May 19, 2022

The Gold Standard

Two sisters are transforming a four-generation family business into a modern-day enterprise
By Geri Dietze | March 2, 2019

Two sisters, sharing a commitment to family, an appreciation for the land, and some serious entrepreneurial chops are making their mark on a prominent corner in downtown Charlevoix. Harwood Gold, their café and retail destination is an extension of Parsons Centennial Farm, south of Charlevoix, where four generations of family have produced maple syrup and other maple products. Amber Parsons Munday and Katie Parsons Untalan are the fifth generation to take up the business, and with the opening of Harwood Gold, in 2016, they have made it their own, with a 75-product lineup that elevates pure maple syrup to another realm.  And, unlike many shops on Bridge Street, Harwood Gold is open year-round to serve residents of northern Michigan. Says Munday: “I want people to know who we are and that we are available for them.”
Harwood Gold has the vibe of a country general store — if that general store were in a hip urban neighborhood. “Rustic contemporary,” is how Munday describes the setting. Shelving and tables are fashioned from wood repurposed from the family farm. Counter-height tables are topped with the marble slabs originally used by Murdick's Famous Fudge — the previous tenant, for more than five decades — and above, a restored tin ceiling speaks to the building’s history. Generous windows frame views of East Park and the marina.
Maple syrup is a nuanced, subtle flavor that pairs easily with an endless variety of ingredients. Under the Harwood Gold umbrella, it takes and inspires dozens of forms: Infusions (currently numbering 16) include roasted hazelnuts, saffron and apricot, and Madagascar vanilla. Spreads and sauces range from black fig and maple paste, and horseradish maple mustard, to farm-style catsup, maple BBQ, and maple Sriracha. Harwood Gold preserves pair sweet maple sugar with a variety of local fruits, from blueberry lemongrass to strawberry rhubarb. With so many products from which to choose, the tasting bar is both a necessity and a shopper’s treat. All Harwood Gold products are rigorously tested and then produced in small batches by chef Christina Yost in the farm’s state-of-the-art kitchen. And, three versions of Harwood Gold maple syrup represent the brief sugaring season in its entirety: delicate Golden, rich Amber, and robust Dark.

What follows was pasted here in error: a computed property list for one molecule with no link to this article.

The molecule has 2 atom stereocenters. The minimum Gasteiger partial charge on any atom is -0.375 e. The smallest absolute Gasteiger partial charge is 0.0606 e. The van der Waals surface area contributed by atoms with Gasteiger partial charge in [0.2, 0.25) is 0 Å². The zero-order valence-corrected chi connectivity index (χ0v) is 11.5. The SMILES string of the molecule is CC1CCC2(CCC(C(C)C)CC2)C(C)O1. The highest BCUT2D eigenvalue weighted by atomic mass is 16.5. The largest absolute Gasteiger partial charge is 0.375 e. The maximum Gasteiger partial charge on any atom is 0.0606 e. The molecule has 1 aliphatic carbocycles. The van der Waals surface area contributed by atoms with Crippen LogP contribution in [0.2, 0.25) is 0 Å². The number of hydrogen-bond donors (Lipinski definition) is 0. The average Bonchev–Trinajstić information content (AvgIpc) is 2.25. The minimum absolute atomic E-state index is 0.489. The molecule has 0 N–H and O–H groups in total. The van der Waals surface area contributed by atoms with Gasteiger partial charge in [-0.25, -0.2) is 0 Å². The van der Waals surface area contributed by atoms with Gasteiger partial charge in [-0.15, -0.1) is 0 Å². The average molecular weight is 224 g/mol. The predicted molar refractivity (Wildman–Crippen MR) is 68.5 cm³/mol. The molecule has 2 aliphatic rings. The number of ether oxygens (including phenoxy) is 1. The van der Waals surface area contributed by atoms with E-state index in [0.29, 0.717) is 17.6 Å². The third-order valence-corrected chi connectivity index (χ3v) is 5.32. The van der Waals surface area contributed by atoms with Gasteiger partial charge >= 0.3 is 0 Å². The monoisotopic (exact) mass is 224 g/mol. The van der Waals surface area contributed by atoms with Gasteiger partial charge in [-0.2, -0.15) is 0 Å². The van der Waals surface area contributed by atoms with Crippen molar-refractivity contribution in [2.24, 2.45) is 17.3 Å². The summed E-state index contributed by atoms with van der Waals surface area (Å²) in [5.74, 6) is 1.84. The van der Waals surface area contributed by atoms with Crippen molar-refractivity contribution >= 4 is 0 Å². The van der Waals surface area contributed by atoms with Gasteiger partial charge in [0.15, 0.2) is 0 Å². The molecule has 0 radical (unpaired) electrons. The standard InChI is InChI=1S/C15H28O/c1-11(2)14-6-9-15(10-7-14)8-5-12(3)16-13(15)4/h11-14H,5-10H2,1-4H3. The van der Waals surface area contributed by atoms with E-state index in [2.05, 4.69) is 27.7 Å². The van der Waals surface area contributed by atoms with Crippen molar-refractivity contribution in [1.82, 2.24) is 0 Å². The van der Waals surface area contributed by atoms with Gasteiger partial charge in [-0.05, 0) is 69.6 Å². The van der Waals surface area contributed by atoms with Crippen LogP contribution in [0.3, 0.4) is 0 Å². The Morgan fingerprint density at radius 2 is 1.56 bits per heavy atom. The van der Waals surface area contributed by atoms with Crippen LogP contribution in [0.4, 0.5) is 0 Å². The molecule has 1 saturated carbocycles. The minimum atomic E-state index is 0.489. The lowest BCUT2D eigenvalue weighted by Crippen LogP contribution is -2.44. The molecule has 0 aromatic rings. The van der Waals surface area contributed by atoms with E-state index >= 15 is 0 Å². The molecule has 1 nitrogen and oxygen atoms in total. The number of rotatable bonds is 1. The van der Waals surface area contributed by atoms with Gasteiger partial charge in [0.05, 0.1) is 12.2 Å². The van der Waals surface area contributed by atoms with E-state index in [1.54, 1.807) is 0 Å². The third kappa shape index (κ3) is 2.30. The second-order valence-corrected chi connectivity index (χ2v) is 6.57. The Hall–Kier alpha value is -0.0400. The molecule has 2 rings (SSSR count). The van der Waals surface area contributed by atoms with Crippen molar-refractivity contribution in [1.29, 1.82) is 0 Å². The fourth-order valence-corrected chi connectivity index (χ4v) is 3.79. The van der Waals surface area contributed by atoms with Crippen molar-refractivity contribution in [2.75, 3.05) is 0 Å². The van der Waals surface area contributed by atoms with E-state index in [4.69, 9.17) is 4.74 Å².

While the promise of taste-testing draws is reason enough to draw guests, the café offers reason aplenty to stay. Its salads, soups, and wraps are generous, inventive, and healthful, but it is particularly well known for its gourmet version of Aussie hand pies, the ubiquitous Down Under convenience food. Fillings include braised beef brisket, chicken and portobello mushrooms, and braised lamb shank, all encased in a rich, buttery crust that achieves both firmness and flakiness. More than a dozen coffees and teas, plus a half-dozen smoothie choices are also available.